The highest administrative authority for the special affairs of the duchies of Holstein and Lauenburg was a ministry established on January 27, 1852 , which had its seat in Copenhagen and to which the two state dicasteries , namely the Holstein government in Plön and the Lauenburg government in Ratzeburg , were directly subordinate . By patent dated November 12, 1862, a royal Holstein government was set up to facilitate business operations , whose competence extended to all matters of the duchy, unless the situation made it necessary for the Holstein-Lauenburg ministry to deal with them. Holstein in

  • 21 royal rural districts (offices), the administration of which was carried out by royal senior officials, in
  • 14 cities, whose magistrates were directly responsible for the government, and in
  • 10 manor districts, which were run by nobles or their equals, as well as in
  • 4 Koogdistricts, which were under special sovereign justice,


The 21 royal rural districts were several united under one senior official:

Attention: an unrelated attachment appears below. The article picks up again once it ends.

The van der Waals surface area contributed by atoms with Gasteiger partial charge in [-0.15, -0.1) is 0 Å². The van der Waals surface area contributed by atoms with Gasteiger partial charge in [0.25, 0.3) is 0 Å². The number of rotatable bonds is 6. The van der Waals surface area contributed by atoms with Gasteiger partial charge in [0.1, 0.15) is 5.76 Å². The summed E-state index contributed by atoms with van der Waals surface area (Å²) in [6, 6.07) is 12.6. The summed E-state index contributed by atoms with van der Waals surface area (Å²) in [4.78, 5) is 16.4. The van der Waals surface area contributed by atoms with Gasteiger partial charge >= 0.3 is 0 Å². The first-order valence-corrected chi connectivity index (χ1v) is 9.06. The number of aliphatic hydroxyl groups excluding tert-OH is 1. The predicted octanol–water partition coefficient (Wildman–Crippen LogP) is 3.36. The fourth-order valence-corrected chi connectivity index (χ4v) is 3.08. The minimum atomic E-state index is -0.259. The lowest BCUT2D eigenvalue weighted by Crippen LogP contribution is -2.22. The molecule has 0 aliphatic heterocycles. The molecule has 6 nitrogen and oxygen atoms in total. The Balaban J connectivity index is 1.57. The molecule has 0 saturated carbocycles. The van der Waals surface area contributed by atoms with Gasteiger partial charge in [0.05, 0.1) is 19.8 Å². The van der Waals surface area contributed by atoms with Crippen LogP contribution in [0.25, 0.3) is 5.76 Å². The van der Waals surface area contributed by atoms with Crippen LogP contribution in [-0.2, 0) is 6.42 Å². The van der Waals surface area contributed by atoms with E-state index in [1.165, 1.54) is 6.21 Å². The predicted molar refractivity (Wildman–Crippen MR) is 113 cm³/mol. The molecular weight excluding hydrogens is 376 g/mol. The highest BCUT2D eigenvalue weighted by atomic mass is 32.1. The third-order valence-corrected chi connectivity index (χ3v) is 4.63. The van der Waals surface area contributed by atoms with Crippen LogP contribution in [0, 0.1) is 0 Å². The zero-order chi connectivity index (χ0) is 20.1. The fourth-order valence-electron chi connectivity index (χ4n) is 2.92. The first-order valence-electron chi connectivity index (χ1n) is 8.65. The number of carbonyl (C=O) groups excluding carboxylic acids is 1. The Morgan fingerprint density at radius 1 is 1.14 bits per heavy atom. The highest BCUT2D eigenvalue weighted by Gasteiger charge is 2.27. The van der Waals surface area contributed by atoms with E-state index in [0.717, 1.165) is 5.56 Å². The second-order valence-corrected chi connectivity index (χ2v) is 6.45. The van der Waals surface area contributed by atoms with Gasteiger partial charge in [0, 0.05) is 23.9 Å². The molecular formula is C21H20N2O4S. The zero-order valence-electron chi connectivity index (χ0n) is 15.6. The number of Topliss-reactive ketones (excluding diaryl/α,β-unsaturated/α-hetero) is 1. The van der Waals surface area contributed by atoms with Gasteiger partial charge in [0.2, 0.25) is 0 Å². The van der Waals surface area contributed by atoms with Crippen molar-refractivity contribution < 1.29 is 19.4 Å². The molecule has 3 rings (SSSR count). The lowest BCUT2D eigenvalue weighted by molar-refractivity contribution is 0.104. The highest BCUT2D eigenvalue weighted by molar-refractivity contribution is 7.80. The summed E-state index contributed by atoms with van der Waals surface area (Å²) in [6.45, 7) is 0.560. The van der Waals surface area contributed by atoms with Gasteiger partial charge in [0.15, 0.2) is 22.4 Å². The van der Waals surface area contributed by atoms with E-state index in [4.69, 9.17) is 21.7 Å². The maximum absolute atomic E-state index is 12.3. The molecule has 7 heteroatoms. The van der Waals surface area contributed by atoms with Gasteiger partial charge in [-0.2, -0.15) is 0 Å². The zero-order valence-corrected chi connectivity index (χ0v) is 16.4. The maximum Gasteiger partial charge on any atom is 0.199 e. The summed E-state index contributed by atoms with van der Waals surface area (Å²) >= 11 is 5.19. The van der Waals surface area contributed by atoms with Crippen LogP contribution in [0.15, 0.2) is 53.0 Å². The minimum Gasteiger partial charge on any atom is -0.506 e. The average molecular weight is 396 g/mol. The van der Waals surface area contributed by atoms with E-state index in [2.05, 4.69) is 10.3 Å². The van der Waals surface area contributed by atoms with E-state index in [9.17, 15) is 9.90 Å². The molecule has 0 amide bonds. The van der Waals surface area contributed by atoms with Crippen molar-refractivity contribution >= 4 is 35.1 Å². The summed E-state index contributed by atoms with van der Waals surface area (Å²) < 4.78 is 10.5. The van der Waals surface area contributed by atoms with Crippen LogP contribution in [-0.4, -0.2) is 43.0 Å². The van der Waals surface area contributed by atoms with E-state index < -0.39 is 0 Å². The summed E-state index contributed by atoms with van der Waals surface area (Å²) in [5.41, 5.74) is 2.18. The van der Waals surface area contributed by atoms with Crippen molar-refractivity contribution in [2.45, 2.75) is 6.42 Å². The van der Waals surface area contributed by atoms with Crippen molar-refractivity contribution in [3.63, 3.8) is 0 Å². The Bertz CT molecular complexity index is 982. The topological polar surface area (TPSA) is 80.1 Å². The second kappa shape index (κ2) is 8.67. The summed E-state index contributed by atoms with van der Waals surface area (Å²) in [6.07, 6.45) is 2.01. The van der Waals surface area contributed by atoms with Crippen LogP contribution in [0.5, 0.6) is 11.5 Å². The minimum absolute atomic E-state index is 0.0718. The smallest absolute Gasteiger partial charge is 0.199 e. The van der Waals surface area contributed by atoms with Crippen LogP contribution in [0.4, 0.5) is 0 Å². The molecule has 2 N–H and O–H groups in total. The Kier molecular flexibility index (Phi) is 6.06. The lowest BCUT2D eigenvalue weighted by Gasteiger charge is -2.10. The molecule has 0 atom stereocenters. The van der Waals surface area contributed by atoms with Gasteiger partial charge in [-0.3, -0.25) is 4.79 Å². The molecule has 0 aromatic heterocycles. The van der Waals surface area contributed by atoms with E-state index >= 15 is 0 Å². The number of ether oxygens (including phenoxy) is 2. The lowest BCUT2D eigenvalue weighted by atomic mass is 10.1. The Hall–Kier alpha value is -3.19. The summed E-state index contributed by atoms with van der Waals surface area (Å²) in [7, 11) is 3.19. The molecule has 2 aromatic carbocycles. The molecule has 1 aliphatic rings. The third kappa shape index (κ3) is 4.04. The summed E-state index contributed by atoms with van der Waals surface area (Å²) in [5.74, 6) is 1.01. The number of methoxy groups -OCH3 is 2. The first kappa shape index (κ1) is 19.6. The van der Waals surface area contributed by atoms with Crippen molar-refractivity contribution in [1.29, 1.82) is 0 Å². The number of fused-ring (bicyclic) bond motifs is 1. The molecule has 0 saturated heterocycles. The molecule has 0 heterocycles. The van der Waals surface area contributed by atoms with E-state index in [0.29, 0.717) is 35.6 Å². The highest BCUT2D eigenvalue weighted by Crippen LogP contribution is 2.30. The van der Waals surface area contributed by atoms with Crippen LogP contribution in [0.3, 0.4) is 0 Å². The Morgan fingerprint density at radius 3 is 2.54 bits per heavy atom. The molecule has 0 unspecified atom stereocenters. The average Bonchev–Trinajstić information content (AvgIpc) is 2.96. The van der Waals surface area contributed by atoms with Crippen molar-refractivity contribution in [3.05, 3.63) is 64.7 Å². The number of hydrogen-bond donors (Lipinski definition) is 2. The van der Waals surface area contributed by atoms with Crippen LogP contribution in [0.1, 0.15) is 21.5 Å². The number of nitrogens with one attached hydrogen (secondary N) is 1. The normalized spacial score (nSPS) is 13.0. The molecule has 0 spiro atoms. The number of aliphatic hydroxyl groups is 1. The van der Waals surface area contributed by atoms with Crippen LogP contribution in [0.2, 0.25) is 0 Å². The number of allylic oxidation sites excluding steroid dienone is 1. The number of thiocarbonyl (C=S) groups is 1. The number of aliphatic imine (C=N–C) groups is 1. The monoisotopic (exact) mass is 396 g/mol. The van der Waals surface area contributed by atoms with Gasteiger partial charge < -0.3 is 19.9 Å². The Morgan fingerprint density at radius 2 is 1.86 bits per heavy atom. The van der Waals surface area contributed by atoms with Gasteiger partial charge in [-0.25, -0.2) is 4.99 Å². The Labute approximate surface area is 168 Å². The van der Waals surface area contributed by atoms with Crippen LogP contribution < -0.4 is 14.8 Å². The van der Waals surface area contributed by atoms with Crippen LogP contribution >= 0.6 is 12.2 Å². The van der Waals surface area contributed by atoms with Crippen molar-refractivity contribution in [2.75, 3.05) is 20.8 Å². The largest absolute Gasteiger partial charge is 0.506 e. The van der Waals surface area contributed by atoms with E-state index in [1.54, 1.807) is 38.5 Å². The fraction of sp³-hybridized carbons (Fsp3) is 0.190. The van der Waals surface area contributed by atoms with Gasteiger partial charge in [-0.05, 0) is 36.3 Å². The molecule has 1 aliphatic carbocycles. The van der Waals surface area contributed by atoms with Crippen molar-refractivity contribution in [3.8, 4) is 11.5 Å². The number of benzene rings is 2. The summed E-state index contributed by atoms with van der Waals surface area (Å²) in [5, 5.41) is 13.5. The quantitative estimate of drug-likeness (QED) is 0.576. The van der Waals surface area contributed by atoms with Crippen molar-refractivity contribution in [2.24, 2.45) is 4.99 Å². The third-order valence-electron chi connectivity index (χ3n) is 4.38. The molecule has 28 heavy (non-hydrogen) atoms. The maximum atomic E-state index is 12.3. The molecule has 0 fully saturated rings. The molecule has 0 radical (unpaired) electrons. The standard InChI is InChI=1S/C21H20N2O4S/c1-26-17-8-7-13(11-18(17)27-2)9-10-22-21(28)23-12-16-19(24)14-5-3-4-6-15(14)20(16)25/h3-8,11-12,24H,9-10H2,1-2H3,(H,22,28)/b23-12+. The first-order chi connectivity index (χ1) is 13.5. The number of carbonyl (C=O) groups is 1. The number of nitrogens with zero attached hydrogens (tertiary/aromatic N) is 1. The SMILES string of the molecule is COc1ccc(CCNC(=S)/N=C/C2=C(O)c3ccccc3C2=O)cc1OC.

• Middle third part Dithmarschen (After the conquest in 1559, Dithmarschen was divided into three parts: Duke Adolf I of Schleswig-Holstein-Gottorf received the northern part, his brother Johann II, who ruled in Hadersleben, the central part, and King Frederick II of Denmark the southern part After Johann's death in 1580, Adolf and Friedrich divided his shares between the Gottorfer and the royal line.)
  • Landscape Norderdithmarschen (Norder- and Süderdithmarschen existed since 1580 as landscapes with their own landscape order and a governor at the top. The landscape Norderdithmarschen with the official seat Heide included the eleven parishes Büsum , Delve , Heide, Hemme , Hennstedt , Lunden , Neuenkirchen , Tellingstedt , Weddingstedt , Wesselburen and Nordervogtei Wöhrden .)
  • Süderdithmarschen landscape (the Süderdithmarschen landscape with the official seat of Meldorf included the 13 parishes of Albersdorf , Barlt , Brunsbüttel , Burg in Dithmarschen , Eddelak , Hemmingstedt , Lohe-Rickelshof , Marne , Meldorf, Nordhastedt , Süderhastedt , Wöhrden and Südervogtei Meldorf Geest).